Mantan Moreland

From Wikipedia, the free encyclopedia
Jump to: navigation, search
Mantan Moreland
The Trap (1946) - Moreland & Mouse.jpg
1946 film The Trap
Born (1902-09-03)September 3, 1902
Monroe, Louisiana, U.S.
Died September 28, 1973(1973-09-28) (aged 71)
Hollywood, Los Angeles, California, U.S.
Resting place Valhalla Memorial Park Cemetery
Other names Man Tan Moreland
Manton Moreland
Occupation Actor, comedian
Years active 1933-1973
Spouse(s) Hazel Moreland (1 child)

Mantan Moreland (September 3, 1902 – September 28, 1973) was an American actor and comedian most popular in the 1930s and 1940s.[1]


Born in Monroe, Louisiana, to Frank, an old-time Dixie band leader, and Marcella,[2] Moreland began acting by the time he was an adolescent, running away to join a minstrel show in 1910.[2] By the late 1920s, he had made his way through vaudeville, working with various shows and revues, performing on Broadway and touring Europe. Initially, Moreland appeared in low-budget "race movies" aimed at African-American audiences, but as his comedic talents came to be recognized, he received roles in larger productions.

Monogram Pictures signed Moreland to appear opposite Frankie Darro in the studio's popular action pictures. Moreland, with his bulging eyes and cackling laugh, quickly became a favorite supporting player in Hollywood movies. He is perhaps best known for his role as chauffeur Birmingham Brown in Monogram's Charlie Chan series. At the height of his career, Moreland received steady work from major film studios, as well as from independent producers who starred Moreland in low-budget, all-black-cast comedies.

Moreland also toured America in vaudeville, making personal appearances in the nation's movie theaters. His straight man was Ben Carter, and they developed an excellent rapport and impeccable timing. Their "incomplete sentence" routines can be seen in two Charlie Chan pictures, The Scarlet Clue and Dark Alibi.[3]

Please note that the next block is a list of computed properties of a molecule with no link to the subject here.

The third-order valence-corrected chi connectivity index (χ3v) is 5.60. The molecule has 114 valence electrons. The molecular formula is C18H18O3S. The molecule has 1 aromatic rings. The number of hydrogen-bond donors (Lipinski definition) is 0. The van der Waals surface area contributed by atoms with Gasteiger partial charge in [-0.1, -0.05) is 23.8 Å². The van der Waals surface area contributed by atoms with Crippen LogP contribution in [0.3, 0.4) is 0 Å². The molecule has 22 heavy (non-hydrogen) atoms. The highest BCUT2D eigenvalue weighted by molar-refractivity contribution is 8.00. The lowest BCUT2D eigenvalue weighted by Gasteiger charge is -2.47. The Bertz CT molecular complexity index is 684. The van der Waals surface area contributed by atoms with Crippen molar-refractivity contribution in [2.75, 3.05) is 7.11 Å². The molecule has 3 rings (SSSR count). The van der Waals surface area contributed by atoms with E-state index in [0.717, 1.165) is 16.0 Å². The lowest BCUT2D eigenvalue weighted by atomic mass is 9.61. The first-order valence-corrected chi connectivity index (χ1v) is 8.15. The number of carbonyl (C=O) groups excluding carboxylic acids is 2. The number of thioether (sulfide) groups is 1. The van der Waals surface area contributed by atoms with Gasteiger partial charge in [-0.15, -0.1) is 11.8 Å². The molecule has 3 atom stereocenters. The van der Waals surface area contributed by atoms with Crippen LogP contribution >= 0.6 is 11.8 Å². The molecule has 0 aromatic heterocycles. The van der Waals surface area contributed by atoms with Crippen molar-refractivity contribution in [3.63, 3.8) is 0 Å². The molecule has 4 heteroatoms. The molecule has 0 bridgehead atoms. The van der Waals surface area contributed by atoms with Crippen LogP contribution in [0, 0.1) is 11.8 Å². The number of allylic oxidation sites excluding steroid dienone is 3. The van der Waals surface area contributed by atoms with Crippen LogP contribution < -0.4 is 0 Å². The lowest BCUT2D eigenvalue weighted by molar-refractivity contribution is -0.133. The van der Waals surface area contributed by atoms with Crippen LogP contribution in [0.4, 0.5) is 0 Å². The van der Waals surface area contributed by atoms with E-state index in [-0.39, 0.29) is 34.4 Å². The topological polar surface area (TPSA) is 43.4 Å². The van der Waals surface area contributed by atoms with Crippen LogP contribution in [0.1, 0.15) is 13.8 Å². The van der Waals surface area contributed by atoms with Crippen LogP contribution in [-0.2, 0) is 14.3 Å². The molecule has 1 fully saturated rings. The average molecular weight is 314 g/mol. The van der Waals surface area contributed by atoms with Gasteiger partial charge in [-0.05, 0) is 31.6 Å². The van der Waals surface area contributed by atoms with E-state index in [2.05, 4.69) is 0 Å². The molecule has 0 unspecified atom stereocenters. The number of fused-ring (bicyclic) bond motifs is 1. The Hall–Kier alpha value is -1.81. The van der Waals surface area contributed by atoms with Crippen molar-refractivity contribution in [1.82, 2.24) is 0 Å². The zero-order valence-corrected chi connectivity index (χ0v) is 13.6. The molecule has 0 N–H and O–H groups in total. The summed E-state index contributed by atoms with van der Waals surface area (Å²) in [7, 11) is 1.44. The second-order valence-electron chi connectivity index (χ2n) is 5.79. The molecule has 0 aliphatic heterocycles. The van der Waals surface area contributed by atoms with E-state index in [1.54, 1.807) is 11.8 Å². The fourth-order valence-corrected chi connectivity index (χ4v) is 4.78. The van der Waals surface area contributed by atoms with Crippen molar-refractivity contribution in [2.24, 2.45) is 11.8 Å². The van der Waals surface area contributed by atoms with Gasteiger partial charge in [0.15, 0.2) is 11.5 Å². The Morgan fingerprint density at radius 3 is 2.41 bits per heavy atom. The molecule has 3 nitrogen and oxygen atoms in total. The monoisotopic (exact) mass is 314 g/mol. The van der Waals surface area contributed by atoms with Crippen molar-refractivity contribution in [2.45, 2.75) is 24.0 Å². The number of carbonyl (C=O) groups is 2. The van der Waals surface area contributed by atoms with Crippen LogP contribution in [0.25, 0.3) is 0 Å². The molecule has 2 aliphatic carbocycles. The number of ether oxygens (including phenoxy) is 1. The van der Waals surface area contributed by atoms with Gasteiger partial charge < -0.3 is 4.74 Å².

Moreland was offered fewer roles in the 1950s, when filmmakers began to reassess roles given to black actors.[citation needed][4] He was briefly considered as a possible addition to the Three Stooges when Shemp Howard died in 1955.[5] Moreland returned to the stage and appeared in two all-black variety films in 1955, with Nipsey Russell standing in for Ben Carter as his straight man.

Later career and death[edit]

Moreland's last featured role was in the 1968 darkly humorous horror film Spider Baby, which was patterned after Universal's thrillers of the 1940s. After suffering a stroke in the early 1960s, Moreland took on a few minor comedic roles, working with Bill Cosby, Moms Mabley and Carl Reiner.

Moreland died of a cerebral hemorrhage in 1973 in Hollywood.[1][6]

Partial filmography[edit]



  • That Ain't My Finger (Laff)
  • Elsie's Sportin' House (Laff)
  • Tribute to the Man (Laff)

Cultural references[edit]

Robert B. Parker makes an allusion to Moreland in Hush Money, one of his long-running series of Spenser novels.[7][non-primary source needed]

Further reading[edit]

  • Michael H. Price - Mantan the Funnyman (2007), a biography of Moreland


  1. ^ a b "Moreland, Actor Is Dead At 72. Played in Chan Films and in Black 'Codot'". The New York Times. September 29, 1973. Retrieved 2014-10-30. Mantan Moreland, the comedian who played the chauffeur Birmingham Brown in the Charlie Chan movies, died today at the age of 72. 
  2. ^ a b "Charlie Chan's Right-Hand Man - The Eyes Have It". Washington Afro-American. Washington, D.C. February 26, 1957. p. 5, Afro Magazine Section. Retrieved December 4, 2014. 
  3. ^ Dave Kehr (June 13, 2010). "Golly, Pop, You Always Get 'Em, Even on a Poverty Row Budget". The New York Times. p. AR12. 
  4. ^ Thompson, Jennifer. "From Blackface to Blaxploitation: Representations Of African Americans In Film". Duke University Library. Duke University. Retrieved 26 October 2015. 
  5. ^ Disclosed by Moe Howard in a 1971 interview with film historian Michael H. Price, cited in Price's 2007 biography of Moreland, Mantan the Funnyman, from Midnight Marquee Press of Baltimore.
  6. ^ Cullen, Frank; Hackman, Florence; McNeilly, Donald (2007). Vaudeville, Old & New: An Encyclopedia of Variety Performers in America. Routledge. p. 794. ISBN 0-415-93853-8. 
  7. ^ Parker, Robert B. Hush Money, page 12, New York: Putnam

External links[edit]